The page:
PRACTICE SEEKING THE NON-DISPOSABLE EMPLOYEE:
A PROMISE TO VALUE THE HUMAN FACTOR
However wrong, I grew up in an era where being a doctor, an owner, a boss, or a manager was a position that was to be revered. I say however wrong because it seemed there was no other reason to revere the person beyond the position itself. No matter the character of said boss, the status and rank were to be celebrated, respected, even on the side of worshiped. I say however wrong because as you’ll read in a few sentences, it gave me personally, and perhaps many others, a false sense of confidence and an overinflated ego. I’d recently read in ‘Love as Business Strategy,” that students in MBA programs are still taught that employees are disposable and replaceable.
Disposable: how absolutely awful to consider people disposable. My own mislead understanding of putting rank over people calls to mind my very first (failed) associateship where a hygienist and I went head to head. Each of us had a different way of approaching patients and treating periodontal conditions, and we became quite verbal about it. It finally came to the owner of the practice to find a resolution, or more truthfully, pick a side. There was no part of me that doubted and wrongfully predicted that he would choose a dentist over a hygienist. After all, I was the doctor.
I was a doctor he’d paid thousands of dollars to hire, an investment, a producer, a potential partner for a buy in.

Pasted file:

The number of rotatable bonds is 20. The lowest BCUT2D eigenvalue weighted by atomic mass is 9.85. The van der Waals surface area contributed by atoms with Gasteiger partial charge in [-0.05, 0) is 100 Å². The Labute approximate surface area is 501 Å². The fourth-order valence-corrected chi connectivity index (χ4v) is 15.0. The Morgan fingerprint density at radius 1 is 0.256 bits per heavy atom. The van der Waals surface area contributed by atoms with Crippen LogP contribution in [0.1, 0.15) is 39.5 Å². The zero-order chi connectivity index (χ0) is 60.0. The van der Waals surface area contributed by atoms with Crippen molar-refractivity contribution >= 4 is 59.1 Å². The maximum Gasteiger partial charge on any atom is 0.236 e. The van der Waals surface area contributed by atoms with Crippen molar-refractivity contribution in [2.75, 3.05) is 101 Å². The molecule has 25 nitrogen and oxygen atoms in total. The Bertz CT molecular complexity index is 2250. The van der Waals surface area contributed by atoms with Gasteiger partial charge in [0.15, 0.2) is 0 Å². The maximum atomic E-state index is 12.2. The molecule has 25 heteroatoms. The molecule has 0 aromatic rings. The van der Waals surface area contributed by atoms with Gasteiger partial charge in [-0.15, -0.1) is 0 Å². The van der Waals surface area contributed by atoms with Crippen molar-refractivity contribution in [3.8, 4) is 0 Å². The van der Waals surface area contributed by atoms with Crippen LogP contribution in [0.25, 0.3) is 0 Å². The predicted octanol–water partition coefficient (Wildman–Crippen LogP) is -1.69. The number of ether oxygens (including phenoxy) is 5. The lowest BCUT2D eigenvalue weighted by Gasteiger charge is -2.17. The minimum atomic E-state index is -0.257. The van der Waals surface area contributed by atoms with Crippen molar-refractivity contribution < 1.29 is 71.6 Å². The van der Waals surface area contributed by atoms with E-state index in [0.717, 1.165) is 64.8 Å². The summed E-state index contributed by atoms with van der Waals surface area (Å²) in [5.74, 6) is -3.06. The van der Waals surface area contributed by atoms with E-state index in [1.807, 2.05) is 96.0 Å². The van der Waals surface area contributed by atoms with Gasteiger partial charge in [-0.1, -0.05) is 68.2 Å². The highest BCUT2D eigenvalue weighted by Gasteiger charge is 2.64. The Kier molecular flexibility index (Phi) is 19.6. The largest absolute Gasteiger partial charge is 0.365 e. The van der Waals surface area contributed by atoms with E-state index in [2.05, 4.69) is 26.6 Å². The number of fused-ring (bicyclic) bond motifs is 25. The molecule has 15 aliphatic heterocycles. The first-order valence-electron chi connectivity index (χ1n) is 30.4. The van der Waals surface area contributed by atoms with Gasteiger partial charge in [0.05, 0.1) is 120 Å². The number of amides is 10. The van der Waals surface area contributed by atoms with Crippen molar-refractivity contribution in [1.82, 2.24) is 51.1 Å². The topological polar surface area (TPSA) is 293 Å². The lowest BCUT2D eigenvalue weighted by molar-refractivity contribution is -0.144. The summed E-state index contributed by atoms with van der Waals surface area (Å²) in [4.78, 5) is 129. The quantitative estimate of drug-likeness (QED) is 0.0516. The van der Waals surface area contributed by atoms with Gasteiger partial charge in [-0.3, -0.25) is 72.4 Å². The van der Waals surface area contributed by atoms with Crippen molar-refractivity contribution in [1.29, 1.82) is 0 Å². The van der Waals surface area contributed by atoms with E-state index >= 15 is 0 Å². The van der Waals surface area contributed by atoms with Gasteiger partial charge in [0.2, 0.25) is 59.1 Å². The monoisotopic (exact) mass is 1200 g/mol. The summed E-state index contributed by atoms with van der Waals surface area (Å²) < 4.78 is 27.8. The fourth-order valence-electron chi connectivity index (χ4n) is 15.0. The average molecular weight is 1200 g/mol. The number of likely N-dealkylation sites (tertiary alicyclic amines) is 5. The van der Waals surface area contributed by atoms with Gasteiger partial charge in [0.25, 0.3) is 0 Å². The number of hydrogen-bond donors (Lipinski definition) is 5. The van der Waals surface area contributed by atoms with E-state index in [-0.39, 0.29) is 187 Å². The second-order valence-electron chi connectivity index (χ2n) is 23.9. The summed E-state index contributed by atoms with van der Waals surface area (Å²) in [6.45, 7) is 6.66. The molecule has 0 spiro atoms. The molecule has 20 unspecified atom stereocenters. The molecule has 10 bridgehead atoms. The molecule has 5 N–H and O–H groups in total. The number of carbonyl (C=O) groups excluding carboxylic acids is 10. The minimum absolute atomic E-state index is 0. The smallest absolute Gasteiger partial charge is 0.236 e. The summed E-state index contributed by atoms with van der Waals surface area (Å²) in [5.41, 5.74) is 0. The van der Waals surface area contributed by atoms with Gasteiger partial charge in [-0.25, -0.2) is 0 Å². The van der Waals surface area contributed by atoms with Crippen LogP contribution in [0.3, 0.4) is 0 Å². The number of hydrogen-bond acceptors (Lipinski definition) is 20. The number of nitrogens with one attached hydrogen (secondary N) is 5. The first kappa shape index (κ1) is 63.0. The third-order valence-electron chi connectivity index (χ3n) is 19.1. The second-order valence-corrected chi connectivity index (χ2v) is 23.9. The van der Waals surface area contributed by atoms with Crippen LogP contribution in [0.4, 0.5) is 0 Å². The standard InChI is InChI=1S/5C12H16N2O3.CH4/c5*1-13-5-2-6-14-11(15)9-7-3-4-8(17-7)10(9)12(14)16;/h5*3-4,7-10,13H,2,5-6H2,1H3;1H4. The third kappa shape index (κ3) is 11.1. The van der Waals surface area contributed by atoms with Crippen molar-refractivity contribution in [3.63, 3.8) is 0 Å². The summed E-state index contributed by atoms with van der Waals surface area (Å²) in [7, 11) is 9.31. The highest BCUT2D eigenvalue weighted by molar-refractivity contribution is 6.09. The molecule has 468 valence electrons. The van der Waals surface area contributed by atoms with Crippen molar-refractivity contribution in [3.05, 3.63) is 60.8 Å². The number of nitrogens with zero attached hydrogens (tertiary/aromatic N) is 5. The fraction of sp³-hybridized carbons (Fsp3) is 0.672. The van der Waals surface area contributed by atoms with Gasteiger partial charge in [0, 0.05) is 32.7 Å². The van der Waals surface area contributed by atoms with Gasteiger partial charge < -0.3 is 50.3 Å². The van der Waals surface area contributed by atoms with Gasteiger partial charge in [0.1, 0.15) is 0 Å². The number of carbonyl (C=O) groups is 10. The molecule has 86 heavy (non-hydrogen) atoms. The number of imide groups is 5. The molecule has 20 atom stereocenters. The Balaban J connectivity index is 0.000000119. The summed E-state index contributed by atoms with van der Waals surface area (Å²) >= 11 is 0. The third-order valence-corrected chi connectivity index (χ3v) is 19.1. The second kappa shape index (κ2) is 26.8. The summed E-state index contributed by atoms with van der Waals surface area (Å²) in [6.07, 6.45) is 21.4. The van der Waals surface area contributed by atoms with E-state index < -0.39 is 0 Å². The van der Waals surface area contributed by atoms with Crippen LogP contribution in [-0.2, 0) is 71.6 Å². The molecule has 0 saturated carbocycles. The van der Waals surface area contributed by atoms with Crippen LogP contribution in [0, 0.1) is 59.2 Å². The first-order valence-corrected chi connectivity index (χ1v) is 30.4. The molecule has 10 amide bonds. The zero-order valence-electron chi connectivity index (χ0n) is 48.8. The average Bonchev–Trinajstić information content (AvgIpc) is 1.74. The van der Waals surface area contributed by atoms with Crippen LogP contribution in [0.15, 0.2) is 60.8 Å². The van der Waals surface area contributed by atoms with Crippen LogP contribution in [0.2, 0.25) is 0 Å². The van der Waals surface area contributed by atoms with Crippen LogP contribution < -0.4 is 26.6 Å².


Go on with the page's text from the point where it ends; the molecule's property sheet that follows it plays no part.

I was also immature, arrogant, and wrong (this I did not understand at the time). And thus, I felt like a semi ran over me when he chose the hygienist, a tried and true, philosophy aligned team member over me, the doctor. It’s taken me 17 years to understand his decision point. 17 years to put into perspective that people matter over status, that people matter over rank, that hygienists, dental assistants, administrators, and even janitors can matter more than a doctor or manager. And today, with 22 years in the field of dentistry, I finally not just understand that people matter more than profitability, I understand why they do and how we can make them feel like they do.
Attaching a human factor to the business acumen of running a practice has made it a lot easier for me to find team members. In a landscape of corporations, business, and practice owners scrambling to find team members, considering people over profit and communicating that has put me first in line for finding and surrounding myself with potential and current employees. With many ads across the country going unanswered or having very few clicks, mine get more than 500 views with each post and the candidate pool from which I can choose goes into double digits for hygienists. It climbs into triple digits for practice administrators.
I want to spend the next several paragraphs disclosing the secrets of what attracts those candidates. In the past, I have chosen to keep that close to my vest. I felt that if I were to share with others the ads I’d written to attract potential team members, it would dilute my own message. To a certain extent, I still stand behind that. Ultimately, my choosing to share the ad that gets me so many clicks is simply for the sake of sharing, for learning from one another. I also happen to understand that the words I am sharing with this audience only fit the promises I am willing to make and not ones that anyone will choose to live up to. I will spend the next few paragraphs explaining how to research and write an ad to attract the absolute best. In subsequent articles, I will talk about the following steps in interviewing and keeping those best.
TO BE PICKED, NOT BE THE ONE WHO IS PICKING